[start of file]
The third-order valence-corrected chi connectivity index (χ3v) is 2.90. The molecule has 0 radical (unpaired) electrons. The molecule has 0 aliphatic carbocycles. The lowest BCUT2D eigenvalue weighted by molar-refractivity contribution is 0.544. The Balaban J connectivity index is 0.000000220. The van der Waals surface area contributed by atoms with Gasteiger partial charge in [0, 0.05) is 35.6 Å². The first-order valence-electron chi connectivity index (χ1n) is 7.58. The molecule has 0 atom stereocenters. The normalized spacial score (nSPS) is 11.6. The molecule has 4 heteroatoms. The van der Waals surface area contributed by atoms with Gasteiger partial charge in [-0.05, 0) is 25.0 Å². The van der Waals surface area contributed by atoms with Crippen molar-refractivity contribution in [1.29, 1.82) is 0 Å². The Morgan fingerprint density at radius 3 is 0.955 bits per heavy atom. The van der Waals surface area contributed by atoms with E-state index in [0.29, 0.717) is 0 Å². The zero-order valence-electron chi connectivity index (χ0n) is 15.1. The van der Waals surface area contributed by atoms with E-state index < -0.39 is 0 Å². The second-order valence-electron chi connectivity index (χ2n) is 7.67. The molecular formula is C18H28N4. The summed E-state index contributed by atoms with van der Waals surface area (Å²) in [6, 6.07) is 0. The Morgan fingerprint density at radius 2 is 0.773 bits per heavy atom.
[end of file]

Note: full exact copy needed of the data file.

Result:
The third-order valence-corrected chi connectivity index (χ3v) is 2.90. The molecule has 0 radical (unpaired) electrons. The molecule has 0 aliphatic carbocycles. The lowest BCUT2D eigenvalue weighted by molar-refractivity contribution is 0.544. The Balaban J connectivity index is 0.000000220. The van der Waals surface area contributed by atoms with Gasteiger partial charge in [0, 0.05) is 35.6 Å². The first-order valence-electron chi connectivity index (χ1n) is 7.58. The molecule has 0 atom stereocenters. The normalized spacial score (nSPS) is 11.6. The molecule has 4 heteroatoms. The van der Waals surface area contributed by atoms with Gasteiger partial charge in [-0.05, 0) is 25.0 Å². The van der Waals surface area contributed by atoms with Crippen molar-refractivity contribution in [1.29, 1.82) is 0 Å². The Morgan fingerprint density at radius 3 is 0.955 bits per heavy atom. The van der Waals surface area contributed by atoms with E-state index in [0.29, 0.717) is 0 Å². The zero-order valence-electron chi connectivity index (χ0n) is 15.1. The van der Waals surface area contributed by atoms with E-state index < -0.39 is 0 Å². The second-order valence-electron chi connectivity index (χ2n) is 7.67. The molecular formula is C18H28N4. The summed E-state index contributed by atoms with van der Waals surface area (Å²) in [6, 6.07) is 0. The Morgan fingerprint density at radius 2 is 0.773 bits per heavy atom.